What is probably happening is they haven't got any code in the game to limit the number of instances of a sound effect being played.
So if you shoot one barrel, you hear the sound effect once, if you shoot 20, it plays the sound effect 20 times.
Pretty basic error, but one that was all too common.
To get around it without access to the games source code is very tricky. Simply modifying the sound effects on disc won't help.
As far as I can see there are two options.
1) Hack the game
This is not a task for an amateur. Would be a really interesting thing to do as a learning process though. A circa 2000 game should be easy to load in something like win32dasm. Then look for the calls to the sound api and work out where they are playing the sound effects. Find a few bytes of spare memory and drop your own code into this space using machine code and a hex editor.
Can be done, I used to do it all the time for a company called Freeloader, but by no means easy.
2) Change the sound drivers on your machine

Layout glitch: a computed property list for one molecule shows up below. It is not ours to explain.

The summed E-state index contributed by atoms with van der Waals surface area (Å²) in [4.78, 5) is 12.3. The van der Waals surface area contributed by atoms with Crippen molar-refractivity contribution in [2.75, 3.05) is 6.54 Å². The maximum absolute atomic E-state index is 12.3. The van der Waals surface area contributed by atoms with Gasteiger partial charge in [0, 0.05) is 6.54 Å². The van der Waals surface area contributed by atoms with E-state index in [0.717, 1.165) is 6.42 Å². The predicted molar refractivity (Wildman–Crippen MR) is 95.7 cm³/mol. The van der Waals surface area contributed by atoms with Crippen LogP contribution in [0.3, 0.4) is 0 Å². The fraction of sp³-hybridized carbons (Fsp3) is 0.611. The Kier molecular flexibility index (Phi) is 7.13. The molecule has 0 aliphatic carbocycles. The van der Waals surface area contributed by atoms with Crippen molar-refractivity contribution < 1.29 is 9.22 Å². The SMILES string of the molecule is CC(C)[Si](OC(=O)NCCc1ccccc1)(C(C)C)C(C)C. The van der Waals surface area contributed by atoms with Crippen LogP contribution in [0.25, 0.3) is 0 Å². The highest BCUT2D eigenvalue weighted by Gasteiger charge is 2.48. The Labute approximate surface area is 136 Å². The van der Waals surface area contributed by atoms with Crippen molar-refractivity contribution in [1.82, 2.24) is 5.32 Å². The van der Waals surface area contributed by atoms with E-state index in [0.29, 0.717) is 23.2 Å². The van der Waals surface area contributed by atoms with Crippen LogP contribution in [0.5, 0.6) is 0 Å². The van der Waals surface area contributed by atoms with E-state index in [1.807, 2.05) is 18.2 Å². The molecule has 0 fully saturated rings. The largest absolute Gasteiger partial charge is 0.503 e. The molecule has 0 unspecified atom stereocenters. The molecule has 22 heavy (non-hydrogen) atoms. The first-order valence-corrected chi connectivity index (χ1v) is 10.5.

Also not easy. I don't know what sound card you are using, but regardless I very much doubt you have access to the source code for it.
I haven't written any win32 sound drivers, so I'm not sure if you can get a generic sound driver that will work with your sound card, but I think it's probably your best bet.
Sound programming is one of the areas that I think has been down rated in games coding. There are hundreds of ways of processing a triangle list into beautiful on screen graphics, but very few ways of turning wav files into nice sounds.
Even Final Fantasy XIII 2, or whatever random code the current version is, suffers from this. This is one of the only games that has ever made me want to jam a pencil into my ears and press REALLY hard. To make matters worse, they didn't even put in a volume control for the god awful music. If I tried to release a XNA game without a music volume control it would fail peer review, but Square can do it.